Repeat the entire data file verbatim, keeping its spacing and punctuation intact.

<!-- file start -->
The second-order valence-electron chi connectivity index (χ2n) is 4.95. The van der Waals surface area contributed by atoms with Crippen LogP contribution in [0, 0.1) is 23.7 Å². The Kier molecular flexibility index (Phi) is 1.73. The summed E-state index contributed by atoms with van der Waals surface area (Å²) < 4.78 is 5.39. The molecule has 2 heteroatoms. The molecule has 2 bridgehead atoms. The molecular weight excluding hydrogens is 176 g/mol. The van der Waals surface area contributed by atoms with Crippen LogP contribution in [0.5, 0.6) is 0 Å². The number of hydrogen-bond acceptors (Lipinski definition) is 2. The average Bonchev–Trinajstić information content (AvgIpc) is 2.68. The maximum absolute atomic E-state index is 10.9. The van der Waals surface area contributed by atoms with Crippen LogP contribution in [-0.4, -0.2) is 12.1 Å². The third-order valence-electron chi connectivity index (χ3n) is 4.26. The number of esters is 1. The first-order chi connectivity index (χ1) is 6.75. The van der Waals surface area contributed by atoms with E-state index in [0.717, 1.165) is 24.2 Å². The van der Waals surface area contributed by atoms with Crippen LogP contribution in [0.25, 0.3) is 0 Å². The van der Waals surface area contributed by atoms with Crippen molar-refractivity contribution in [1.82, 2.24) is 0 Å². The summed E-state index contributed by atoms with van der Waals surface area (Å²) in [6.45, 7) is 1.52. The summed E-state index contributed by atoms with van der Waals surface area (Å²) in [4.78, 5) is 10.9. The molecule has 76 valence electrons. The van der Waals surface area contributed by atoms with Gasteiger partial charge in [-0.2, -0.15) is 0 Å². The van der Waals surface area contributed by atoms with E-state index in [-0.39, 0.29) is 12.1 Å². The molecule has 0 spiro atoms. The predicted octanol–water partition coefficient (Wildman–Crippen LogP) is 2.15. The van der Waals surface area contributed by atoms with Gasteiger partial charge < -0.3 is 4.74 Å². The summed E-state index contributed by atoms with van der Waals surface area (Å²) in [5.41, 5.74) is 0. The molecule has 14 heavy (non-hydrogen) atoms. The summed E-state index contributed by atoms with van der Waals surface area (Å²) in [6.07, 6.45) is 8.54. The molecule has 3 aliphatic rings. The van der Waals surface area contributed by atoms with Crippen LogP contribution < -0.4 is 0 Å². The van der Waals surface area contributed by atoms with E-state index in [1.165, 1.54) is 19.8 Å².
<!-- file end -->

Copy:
The second-order valence-electron chi connectivity index (χ2n) is 4.95. The van der Waals surface area contributed by atoms with Crippen LogP contribution in [0, 0.1) is 23.7 Å². The Kier molecular flexibility index (Phi) is 1.73. The summed E-state index contributed by atoms with van der Waals surface area (Å²) < 4.78 is 5.39. The molecule has 2 heteroatoms. The molecule has 2 bridgehead atoms. The molecular weight excluding hydrogens is 176 g/mol. The van der Waals surface area contributed by atoms with Crippen LogP contribution in [0.5, 0.6) is 0 Å². The number of hydrogen-bond acceptors (Lipinski definition) is 2. The average Bonchev–Trinajstić information content (AvgIpc) is 2.68. The maximum absolute atomic E-state index is 10.9. The van der Waals surface area contributed by atoms with Crippen LogP contribution in [-0.4, -0.2) is 12.1 Å². The third-order valence-electron chi connectivity index (χ3n) is 4.26. The number of esters is 1. The first-order chi connectivity index (χ1) is 6.75. The van der Waals surface area contributed by atoms with E-state index in [0.717, 1.165) is 24.2 Å². The van der Waals surface area contributed by atoms with Crippen LogP contribution in [0.25, 0.3) is 0 Å². The van der Waals surface area contributed by atoms with Crippen molar-refractivity contribution in [1.82, 2.24) is 0 Å². The summed E-state index contributed by atoms with van der Waals surface area (Å²) in [6.45, 7) is 1.52. The summed E-state index contributed by atoms with van der Waals surface area (Å²) in [4.78, 5) is 10.9. The molecule has 76 valence electrons. The van der Waals surface area contributed by atoms with Gasteiger partial charge in [-0.2, -0.15) is 0 Å². The van der Waals surface area contributed by atoms with E-state index in [-0.39, 0.29) is 12.1 Å². The molecule has 0 spiro atoms. The predicted octanol–water partition coefficient (Wildman–Crippen LogP) is 2.15. The van der Waals surface area contributed by atoms with Gasteiger partial charge < -0.3 is 4.74 Å². The summed E-state index contributed by atoms with van der Waals surface area (Å²) in [5.41, 5.74) is 0. The molecule has 14 heavy (non-hydrogen) atoms. The summed E-state index contributed by atoms with van der Waals surface area (Å²) in [6.07, 6.45) is 8.54. The molecule has 3 aliphatic rings. The van der Waals surface area contributed by atoms with Crippen LogP contribution < -0.4 is 0 Å². The van der Waals surface area contributed by atoms with E-state index in [1.165, 1.54) is 19.8 Å².